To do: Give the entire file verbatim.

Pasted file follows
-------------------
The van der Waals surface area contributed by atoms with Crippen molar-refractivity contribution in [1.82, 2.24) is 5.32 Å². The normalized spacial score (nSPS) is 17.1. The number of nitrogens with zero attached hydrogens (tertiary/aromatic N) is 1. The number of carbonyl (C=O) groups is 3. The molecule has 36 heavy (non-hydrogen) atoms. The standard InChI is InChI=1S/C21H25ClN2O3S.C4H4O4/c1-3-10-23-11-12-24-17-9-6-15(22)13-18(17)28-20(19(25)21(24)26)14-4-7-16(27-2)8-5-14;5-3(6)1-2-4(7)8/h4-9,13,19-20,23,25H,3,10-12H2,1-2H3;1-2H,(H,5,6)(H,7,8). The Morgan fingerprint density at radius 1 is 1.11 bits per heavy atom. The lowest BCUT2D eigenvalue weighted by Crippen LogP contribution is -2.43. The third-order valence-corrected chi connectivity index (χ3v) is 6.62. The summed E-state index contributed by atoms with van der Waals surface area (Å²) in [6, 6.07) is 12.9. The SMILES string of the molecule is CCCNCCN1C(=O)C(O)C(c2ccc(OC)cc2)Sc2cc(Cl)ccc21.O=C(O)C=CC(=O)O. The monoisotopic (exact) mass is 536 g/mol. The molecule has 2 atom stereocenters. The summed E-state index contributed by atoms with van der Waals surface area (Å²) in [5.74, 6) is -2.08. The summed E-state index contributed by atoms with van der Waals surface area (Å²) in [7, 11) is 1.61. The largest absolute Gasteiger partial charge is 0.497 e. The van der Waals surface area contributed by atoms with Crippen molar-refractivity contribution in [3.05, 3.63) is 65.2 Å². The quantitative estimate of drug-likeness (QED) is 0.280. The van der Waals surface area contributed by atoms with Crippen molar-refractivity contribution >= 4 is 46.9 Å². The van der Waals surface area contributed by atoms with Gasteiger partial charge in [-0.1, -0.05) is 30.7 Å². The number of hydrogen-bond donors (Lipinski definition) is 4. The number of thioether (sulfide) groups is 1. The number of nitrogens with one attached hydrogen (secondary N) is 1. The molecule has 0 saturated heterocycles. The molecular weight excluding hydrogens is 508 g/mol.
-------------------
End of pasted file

The van der Waals surface area contributed by atoms with Crippen molar-refractivity contribution in [1.82, 2.24) is 5.32 Å². The normalized spacial score (nSPS) is 17.1. The number of nitrogens with zero attached hydrogens (tertiary/aromatic N) is 1. The number of carbonyl (C=O) groups is 3. The molecule has 36 heavy (non-hydrogen) atoms. The standard InChI is InChI=1S/C21H25ClN2O3S.C4H4O4/c1-3-10-23-11-12-24-17-9-6-15(22)13-18(17)28-20(19(25)21(24)26)14-4-7-16(27-2)8-5-14;5-3(6)1-2-4(7)8/h4-9,13,19-20,23,25H,3,10-12H2,1-2H3;1-2H,(H,5,6)(H,7,8). The Morgan fingerprint density at radius 1 is 1.11 bits per heavy atom. The lowest BCUT2D eigenvalue weighted by Crippen LogP contribution is -2.43. The third-order valence-corrected chi connectivity index (χ3v) is 6.62. The summed E-state index contributed by atoms with van der Waals surface area (Å²) in [6, 6.07) is 12.9. The SMILES string of the molecule is CCCNCCN1C(=O)C(O)C(c2ccc(OC)cc2)Sc2cc(Cl)ccc21.O=C(O)C=CC(=O)O. The monoisotopic (exact) mass is 536 g/mol. The molecule has 2 atom stereocenters. The summed E-state index contributed by atoms with van der Waals surface area (Å²) in [5.74, 6) is -2.08. The summed E-state index contributed by atoms with van der Waals surface area (Å²) in [7, 11) is 1.61. The largest absolute Gasteiger partial charge is 0.497 e. The van der Waals surface area contributed by atoms with Crippen molar-refractivity contribution in [3.05, 3.63) is 65.2 Å². The quantitative estimate of drug-likeness (QED) is 0.280. The van der Waals surface area contributed by atoms with Crippen molar-refractivity contribution >= 4 is 46.9 Å². The van der Waals surface area contributed by atoms with Gasteiger partial charge in [-0.1, -0.05) is 30.7 Å². The number of hydrogen-bond donors (Lipinski definition) is 4. The number of thioether (sulfide) groups is 1. The number of nitrogens with one attached hydrogen (secondary N) is 1. The molecule has 0 saturated heterocycles. The molecular weight excluding hydrogens is 508 g/mol.